The first 45
The Grateful Dead was an American rock band formed in 1965 in Palo Alto, California. Ranging from quintet to septet, the band is known for its eclectic style, which fused elements of rock, country, blues, modal jazz, experimental music and space rock, for live performances of lengthy instrumental jams, for their devoted fan base, known as "Deadheads". "Their music", writes Lenny Kaye, "touches on ground that most other groups don't know exists". These various influences were distilled into a diverse and psychedelic whole that made the Grateful Dead "the pioneering Godfathers of the jam band world"; the band was ranked 57th by Rolling Stone magazine in its The Greatest Artists of All Time issue. The band was inducted into the Rock and Roll Hall of Fame in 1994 and a recording of their May 8, 1977, performance at Cornell University's Barton Hall was added to the National Recording Registry of the Library of Congress in 2012; the Grateful Dead have sold more than 35 million albums worldwide. The Grateful Dead was founded in the San Francisco Bay Area amid the rise of the counterculture of the 1960s.
The founding members were Jerry Garcia, Bob Weir, Ron "Pigpen" McKernan, Phil Lesh, Bill Kreutzmann. Members of the Grateful Dead had played together in various San Francisco bands, including Mother McCree's Uptown Jug Champions and the Warlocks. Lesh was the last member to join the Warlocks. Drummer Mickey Hart and non-performing lyricist Robert Hunter joined in 1967. With the exception of McKernan, who died in 1973, Hart, who took time off from 1971 to 1974, the core of the band stayed together for its entire 30-year history; the other official members of the band are Tom Constanten, John Perry Barlow, Keith Godchaux, Donna Godchaux, Brent Mydland, Vince Welnick. Bruce Hornsby was a touring member from 1990 to 1992, as well as a guest with the band on occasion before and after the tours. After the death of Garcia in 1995, former members of the band, along with other musicians, toured as the Other Ones in 1998, 2000, 2002, the Dead in 2003, 2004, 2009. In 2015, the four surviving core members marked the band's 50th anniversary in a series of concerts that were billed as their last performances together.
There have been several spin-offs featuring one or more core members, such as Dead & Company, the Rhythm Devils, Phil Lesh and Friends, RatDog, Billy & the Kids. The Grateful Dead began their career as the Warlocks, a group formed in early 1965 from the remnants of a Palo Alto, California jug band called Mother McCree's Uptown Jug Champions; the band's first show was at Magoo's Pizza located at 639 Santa Cruz Avenue in suburban Menlo Park, on May 5, 1965. They continued playing bar shows as the Warlocks, but changed its name after finding out that the Velvet Underground had put out a record under the same name; the first show under the name Grateful Dead was in San Jose on December 4, 1965, at one of Ken Kesey's Acid Tests. Earlier demo tapes have survived, but the first of over 2,000 concerts known to have been recorded by the band's fans was a show at the Fillmore Auditorium in San Francisco on January 8, 1966; that month, the Grateful Dead played at the Trips Festival, an early psychedelic rock concert.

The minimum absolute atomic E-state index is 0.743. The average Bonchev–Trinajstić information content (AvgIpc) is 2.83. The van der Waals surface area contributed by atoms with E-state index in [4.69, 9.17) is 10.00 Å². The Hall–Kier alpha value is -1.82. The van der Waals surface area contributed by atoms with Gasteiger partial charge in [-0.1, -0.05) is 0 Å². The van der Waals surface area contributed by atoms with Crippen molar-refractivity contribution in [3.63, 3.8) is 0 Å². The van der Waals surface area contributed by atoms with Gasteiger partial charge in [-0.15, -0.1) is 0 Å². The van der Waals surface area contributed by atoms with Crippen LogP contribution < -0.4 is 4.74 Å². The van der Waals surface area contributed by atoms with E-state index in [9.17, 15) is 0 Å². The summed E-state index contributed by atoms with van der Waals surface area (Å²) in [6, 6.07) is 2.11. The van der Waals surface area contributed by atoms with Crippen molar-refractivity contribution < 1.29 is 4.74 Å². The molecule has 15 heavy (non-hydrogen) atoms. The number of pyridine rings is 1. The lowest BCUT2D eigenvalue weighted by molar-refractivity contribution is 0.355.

The name "Grateful Dead" was chosen from a dictionary. According to Phil Lesh, in his autobiography, "... picked up an old Britannica World Language Dictionary...... In that silvery elf-voice he said to me,'Hey, how about the Grateful Dead?'" The definition there was "the soul of a dead person, or his angel, showing gratitude to someone who, as an act of charity, arranged their burial". According to Alan Trist, director of the Grateful Dead's music publisher company Ice Nine, Garcia found the name in the Funk & Wagnalls Folklore Dictionary, when his finger landed on that phrase while playing a game of Fictionary. In the Garcia biography, Captain Trips, author Sandy Troy states that the band was smoking the psychedelic DMT at the time; the term "grateful dead" appears in folktales of a variety of cultures. Other supporting personnel who signed on early included Rock Scully, who heard of the band from Kesey and signed on as manager after meeting them at the Big Beat Acid Test. "We were living off of Owsley's good graces at that time....
Trip was he wanted to design equipment for us, we were going to have to be in sort of a lab situation for him to do it", said Garcia. One of the group's earliest major performances in 1967 was the Mantra-Rock Dance—a musical event held on January 29, 1967, at the Avalon Ballroom by the San Francisco Hare Krishna temple; the Grateful Dead performed at the event along with the Hare Krishna founder Bhaktivedanta Swami, poet Allen Ginsberg, bands Moby Grape and Big Brother and the Holding Company with Janis Joplin, donating proceeds to the Krishna temple. The band's first LP, The Grateful Dead, was released on Warner Brothers in 1967. Classically trained trumpeter Phil Lesh performed on bass guitar. Bob Weir, the youngest original member of the group, played r